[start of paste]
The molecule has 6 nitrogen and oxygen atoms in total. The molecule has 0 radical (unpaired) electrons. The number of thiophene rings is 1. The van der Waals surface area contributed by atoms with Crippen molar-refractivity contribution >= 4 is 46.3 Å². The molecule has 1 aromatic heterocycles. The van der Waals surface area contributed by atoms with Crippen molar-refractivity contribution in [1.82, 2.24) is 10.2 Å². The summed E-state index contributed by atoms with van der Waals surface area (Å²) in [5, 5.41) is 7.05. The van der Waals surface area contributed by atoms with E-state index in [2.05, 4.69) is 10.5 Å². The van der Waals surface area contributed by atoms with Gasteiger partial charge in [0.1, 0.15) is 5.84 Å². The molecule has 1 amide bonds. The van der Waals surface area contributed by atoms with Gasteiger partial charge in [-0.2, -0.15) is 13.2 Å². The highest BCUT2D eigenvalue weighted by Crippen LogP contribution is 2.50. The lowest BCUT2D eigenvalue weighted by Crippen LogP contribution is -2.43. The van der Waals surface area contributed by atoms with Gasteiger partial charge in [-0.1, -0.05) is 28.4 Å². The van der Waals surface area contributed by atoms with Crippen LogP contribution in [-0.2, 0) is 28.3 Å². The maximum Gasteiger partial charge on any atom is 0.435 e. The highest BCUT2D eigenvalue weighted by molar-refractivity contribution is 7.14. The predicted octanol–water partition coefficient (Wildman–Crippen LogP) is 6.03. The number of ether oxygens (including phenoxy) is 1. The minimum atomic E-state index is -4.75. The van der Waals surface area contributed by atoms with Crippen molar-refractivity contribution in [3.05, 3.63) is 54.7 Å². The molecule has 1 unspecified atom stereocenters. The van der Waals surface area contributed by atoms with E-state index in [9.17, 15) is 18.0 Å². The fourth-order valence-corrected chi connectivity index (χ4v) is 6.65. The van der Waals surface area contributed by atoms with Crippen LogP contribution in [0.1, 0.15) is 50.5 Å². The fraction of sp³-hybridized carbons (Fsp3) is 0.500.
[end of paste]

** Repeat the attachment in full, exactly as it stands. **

The molecule has 6 nitrogen and oxygen atoms in total. The molecule has 0 radical (unpaired) electrons. The number of thiophene rings is 1. The van der Waals surface area contributed by atoms with Crippen molar-refractivity contribution >= 4 is 46.3 Å². The molecule has 1 aromatic heterocycles. The van der Waals surface area contributed by atoms with Crippen molar-refractivity contribution in [1.82, 2.24) is 10.2 Å². The summed E-state index contributed by atoms with van der Waals surface area (Å²) in [5, 5.41) is 7.05. The van der Waals surface area contributed by atoms with E-state index in [2.05, 4.69) is 10.5 Å². The van der Waals surface area contributed by atoms with Gasteiger partial charge in [0.1, 0.15) is 5.84 Å². The molecule has 1 amide bonds. The van der Waals surface area contributed by atoms with Gasteiger partial charge in [-0.2, -0.15) is 13.2 Å². The highest BCUT2D eigenvalue weighted by Crippen LogP contribution is 2.50. The lowest BCUT2D eigenvalue weighted by Crippen LogP contribution is -2.43. The van der Waals surface area contributed by atoms with Gasteiger partial charge in [-0.1, -0.05) is 28.4 Å². The van der Waals surface area contributed by atoms with Crippen LogP contribution in [-0.2, 0) is 28.3 Å². The maximum Gasteiger partial charge on any atom is 0.435 e. The highest BCUT2D eigenvalue weighted by molar-refractivity contribution is 7.14. The predicted octanol–water partition coefficient (Wildman–Crippen LogP) is 6.03. The number of ether oxygens (including phenoxy) is 1. The minimum atomic E-state index is -4.75. The van der Waals surface area contributed by atoms with Crippen molar-refractivity contribution in [3.05, 3.63) is 54.7 Å². The molecule has 1 unspecified atom stereocenters. The van der Waals surface area contributed by atoms with E-state index in [9.17, 15) is 18.0 Å². The fourth-order valence-corrected chi connectivity index (χ4v) is 6.65. The van der Waals surface area contributed by atoms with Crippen LogP contribution in [0.1, 0.15) is 50.5 Å². The fraction of sp³-hybridized carbons (Fsp3) is 0.500.